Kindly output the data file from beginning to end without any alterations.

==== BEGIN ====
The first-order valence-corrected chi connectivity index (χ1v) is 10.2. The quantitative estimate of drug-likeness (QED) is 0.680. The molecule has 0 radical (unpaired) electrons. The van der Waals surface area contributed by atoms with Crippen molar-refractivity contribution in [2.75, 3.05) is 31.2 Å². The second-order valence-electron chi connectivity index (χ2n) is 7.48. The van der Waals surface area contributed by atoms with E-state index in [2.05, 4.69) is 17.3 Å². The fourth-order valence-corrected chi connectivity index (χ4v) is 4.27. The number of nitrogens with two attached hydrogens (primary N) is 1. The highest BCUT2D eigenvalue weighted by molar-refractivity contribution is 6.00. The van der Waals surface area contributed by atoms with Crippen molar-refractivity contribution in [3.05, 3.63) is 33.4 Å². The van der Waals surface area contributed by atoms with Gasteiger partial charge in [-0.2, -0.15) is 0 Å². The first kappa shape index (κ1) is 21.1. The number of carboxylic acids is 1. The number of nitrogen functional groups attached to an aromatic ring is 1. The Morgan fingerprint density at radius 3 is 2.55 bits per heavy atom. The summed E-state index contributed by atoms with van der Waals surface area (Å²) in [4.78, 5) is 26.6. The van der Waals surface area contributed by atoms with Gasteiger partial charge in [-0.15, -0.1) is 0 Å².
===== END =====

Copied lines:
The first-order valence-corrected chi connectivity index (χ1v) is 10.2. The quantitative estimate of drug-likeness (QED) is 0.680. The molecule has 0 radical (unpaired) electrons. The van der Waals surface area contributed by atoms with Crippen molar-refractivity contribution in [2.75, 3.05) is 31.2 Å². The second-order valence-electron chi connectivity index (χ2n) is 7.48. The van der Waals surface area contributed by atoms with E-state index in [2.05, 4.69) is 17.3 Å². The fourth-order valence-corrected chi connectivity index (χ4v) is 4.27. The number of nitrogens with two attached hydrogens (primary N) is 1. The highest BCUT2D eigenvalue weighted by molar-refractivity contribution is 6.00. The van der Waals surface area contributed by atoms with Crippen molar-refractivity contribution in [3.05, 3.63) is 33.4 Å². The van der Waals surface area contributed by atoms with Gasteiger partial charge in [-0.2, -0.15) is 0 Å². The first kappa shape index (κ1) is 21.1. The number of carboxylic acids is 1. The number of nitrogen functional groups attached to an aromatic ring is 1. The Morgan fingerprint density at radius 3 is 2.55 bits per heavy atom. The summed E-state index contributed by atoms with van der Waals surface area (Å²) in [4.78, 5) is 26.6. The van der Waals surface area contributed by atoms with Gasteiger partial charge in [-0.15, -0.1) is 0 Å².